Arizona is one of the fastest-growing states in the nation, gaining about 150,000 new residents annually. Along with the rise in population comes an increase in home, business and entertainment development that draws on local utilities and water supply. Despite this, the state uses less water than it did more than 60 years ago, when the population was one-seventh the size. According to the Arizona Department of Water Resources (ADWR), the state used about 7.1 million acre-feet of fresh water in 1957; in 2017, that figure had decreased to 7 million acre-feet. An acre-foot is almost 326,000 gallons, or enough to cover a football field in one foot of water.
“When it comes to water management, the policy has always been to have long-term planning,” says Dave Roberts, associate general manager of water resources for Salt River Project (SRP). “We stand on the shoulders of some visionary planners who saw the value of harnessing the Salt River and also making sure that we got our fair share of the Colorado River supply.”
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More than half the Valley’s water comes from the Salt and Verde river watersheds, which are managed by SRP. Thirty-six percent of the state’s supply comes from the Colorado River. This month, the ADWR announced that Lake Mead, the biggest reservoir on the Colorado River, has declined to its lowest level since the reservoir was filled in the 1930s following the construction of Hoover Dam. Currently, the river is operating at a “Tier Zero” status, meaning the state is required to contribute 192,000 acre-feet of Arizona’s 2.8 million acre-foot annual entitlement. This contribution will come entirely from the 336-mile Central Arizona Project (CAP) canal system. Based on its 24-month study, it’s likely that the U.S. Bureau of Reclamation will elevate the shortage to “Tier 1” in 2022. This would require Arizona to reduce usage by 512,000 acre-feet, again, almost entirely from the CAP system.
As unrelenting drought and rising temperatures threaten the state’s watersheds, Valley water leaders are looking at ways to ensure a continued reserve of this natural resource to support development into the next century.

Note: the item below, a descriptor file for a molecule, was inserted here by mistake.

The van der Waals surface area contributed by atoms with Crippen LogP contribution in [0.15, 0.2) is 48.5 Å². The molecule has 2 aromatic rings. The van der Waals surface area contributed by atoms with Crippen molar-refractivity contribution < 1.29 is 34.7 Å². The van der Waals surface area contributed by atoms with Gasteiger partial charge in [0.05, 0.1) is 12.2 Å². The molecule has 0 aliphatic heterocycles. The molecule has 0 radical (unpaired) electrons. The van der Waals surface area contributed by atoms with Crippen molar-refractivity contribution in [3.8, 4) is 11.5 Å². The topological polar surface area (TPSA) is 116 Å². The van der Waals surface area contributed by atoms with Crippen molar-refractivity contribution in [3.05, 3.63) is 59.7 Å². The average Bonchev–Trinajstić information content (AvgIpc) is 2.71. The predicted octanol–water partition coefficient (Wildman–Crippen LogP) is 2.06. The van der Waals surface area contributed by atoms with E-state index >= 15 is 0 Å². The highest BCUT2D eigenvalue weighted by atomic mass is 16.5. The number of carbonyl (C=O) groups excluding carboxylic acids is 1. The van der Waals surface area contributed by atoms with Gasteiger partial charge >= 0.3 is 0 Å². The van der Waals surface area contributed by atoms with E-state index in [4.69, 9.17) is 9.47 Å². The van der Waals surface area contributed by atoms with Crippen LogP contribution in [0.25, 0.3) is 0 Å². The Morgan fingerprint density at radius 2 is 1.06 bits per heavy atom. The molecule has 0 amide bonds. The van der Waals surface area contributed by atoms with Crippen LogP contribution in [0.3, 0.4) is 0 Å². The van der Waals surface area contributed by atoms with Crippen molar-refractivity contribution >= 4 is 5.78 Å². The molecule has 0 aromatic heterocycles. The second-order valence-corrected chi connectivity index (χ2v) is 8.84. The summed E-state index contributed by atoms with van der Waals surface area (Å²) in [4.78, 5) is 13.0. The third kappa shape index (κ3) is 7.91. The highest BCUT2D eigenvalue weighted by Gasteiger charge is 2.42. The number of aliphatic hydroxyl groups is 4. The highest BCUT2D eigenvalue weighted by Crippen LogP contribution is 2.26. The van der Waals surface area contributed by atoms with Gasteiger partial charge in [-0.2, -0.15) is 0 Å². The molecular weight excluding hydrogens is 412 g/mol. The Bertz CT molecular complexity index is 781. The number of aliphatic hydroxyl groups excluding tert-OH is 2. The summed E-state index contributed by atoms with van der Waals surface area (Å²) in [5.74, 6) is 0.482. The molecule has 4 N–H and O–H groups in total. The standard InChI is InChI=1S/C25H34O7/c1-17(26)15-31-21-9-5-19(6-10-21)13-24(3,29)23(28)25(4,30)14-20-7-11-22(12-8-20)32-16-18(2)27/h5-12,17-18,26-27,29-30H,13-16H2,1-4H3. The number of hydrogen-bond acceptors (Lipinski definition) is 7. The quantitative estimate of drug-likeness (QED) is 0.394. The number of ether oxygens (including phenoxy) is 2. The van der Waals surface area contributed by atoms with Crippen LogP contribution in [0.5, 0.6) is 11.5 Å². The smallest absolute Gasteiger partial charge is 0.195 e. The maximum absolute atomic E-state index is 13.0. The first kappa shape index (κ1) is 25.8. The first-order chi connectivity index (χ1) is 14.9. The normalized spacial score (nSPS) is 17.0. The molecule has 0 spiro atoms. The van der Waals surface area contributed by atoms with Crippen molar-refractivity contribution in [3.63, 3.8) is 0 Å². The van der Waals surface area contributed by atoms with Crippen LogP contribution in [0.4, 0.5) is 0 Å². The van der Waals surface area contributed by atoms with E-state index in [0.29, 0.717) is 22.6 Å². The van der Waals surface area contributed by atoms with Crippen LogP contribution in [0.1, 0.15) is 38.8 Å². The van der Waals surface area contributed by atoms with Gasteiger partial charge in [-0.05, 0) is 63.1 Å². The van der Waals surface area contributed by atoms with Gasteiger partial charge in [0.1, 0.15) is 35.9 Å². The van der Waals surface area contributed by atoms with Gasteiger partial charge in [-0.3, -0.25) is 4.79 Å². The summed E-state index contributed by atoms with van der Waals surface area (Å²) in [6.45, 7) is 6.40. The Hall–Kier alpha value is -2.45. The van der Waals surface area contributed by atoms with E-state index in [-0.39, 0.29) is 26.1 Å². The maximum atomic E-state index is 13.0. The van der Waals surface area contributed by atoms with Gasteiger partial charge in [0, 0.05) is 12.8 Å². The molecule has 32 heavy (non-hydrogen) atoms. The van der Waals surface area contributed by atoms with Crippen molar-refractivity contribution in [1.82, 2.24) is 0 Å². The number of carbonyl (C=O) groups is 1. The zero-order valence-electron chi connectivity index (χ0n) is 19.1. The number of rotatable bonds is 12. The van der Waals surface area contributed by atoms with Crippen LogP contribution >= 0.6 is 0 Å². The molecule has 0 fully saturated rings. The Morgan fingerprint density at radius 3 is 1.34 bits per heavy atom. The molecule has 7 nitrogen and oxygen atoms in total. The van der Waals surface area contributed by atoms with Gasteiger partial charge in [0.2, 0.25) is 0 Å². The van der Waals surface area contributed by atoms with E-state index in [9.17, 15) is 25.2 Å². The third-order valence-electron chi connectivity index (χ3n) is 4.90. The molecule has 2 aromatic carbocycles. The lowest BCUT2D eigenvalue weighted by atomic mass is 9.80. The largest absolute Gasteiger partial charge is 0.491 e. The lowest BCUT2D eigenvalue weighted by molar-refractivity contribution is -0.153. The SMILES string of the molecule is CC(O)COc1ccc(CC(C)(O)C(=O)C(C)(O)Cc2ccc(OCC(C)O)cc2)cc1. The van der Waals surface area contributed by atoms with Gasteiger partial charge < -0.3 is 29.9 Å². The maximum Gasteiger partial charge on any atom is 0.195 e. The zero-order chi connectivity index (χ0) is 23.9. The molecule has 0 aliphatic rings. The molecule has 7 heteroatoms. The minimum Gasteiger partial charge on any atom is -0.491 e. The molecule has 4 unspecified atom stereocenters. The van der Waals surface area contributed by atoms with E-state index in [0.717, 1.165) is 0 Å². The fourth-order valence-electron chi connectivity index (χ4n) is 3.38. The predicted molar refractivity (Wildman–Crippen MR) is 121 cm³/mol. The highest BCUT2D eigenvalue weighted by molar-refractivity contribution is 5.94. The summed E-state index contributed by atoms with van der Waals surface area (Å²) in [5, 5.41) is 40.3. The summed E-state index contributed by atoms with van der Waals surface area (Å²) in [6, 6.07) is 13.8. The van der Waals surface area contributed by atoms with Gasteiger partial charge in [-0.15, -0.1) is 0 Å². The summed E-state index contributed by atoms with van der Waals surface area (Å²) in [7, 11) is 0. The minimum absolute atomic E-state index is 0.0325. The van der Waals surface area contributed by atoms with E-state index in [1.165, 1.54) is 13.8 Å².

A healthy supply
“One of the things that is key for SRP is ensuring that the watersheds that produce our water are healthy,” Roberts says. SRP receives water from the Salt River, which is formed by the confluence of the White and Black rivers in the White Mountains to the east of Phoenix, and the Verde River, which flows from Yavapai County to the north.
“Because the Colorado River watershed gets most of its runoff in the late spring and summer, it’s more susceptible to warming temperatures,” Roberts explains. “Runoff in the Salt and Verde systems occurs much earlier, when the sun angles are lower. That makes us more resilient.”
While below-average snowpack this past winter, combined with drought conditions, has reduced runoff — SRP’s total reservoir system is at 75%, down slightly from 98% one year ago — the company’s main concern is the health of forests along the watersheds and the risk of catastrophic wildfires. “We’ve had lot of fires over the past 30 years, and they’ve gotten increasingly larger. They affect the water quality because our supply runs through those lands,” Roberts says. “Water comes through the burned and scarred areas and picks up all kinds of debris and contaminants, making it difficult to treat and deliver.” Preventative thinning of dense brush and small overcrowded trees reduces the fuel that leads to larger, more devastating fires.
On the Verde River side of the system, the uppermost reservoir, Horseshoe Dam, which is shared by SRP and the City of Phoenix, also has its share of difficulties. “The reservoir has been filling in with sediment over the years,” Roberts notes. As of April 2021, the Verde system is operating at just 32%, with Horseshoe Lake at 5% full and Bartlett Lake at 49%. “SRP is working with the Bureau of Reclamation to assess what options we have to mitigate that impact of sediment because we’ve lost more than a third of the capacity,” he adds. “We hope to make a plan to modify Bartlett Dam, expanding its capacity and creating additional supplies for others here in the Valley, outside of SRP. And then we would turn Horseshoe Dam into a facility that would capture sediment and use it to restore the riparian habitat for endangered species in the area.”
West Valley expansion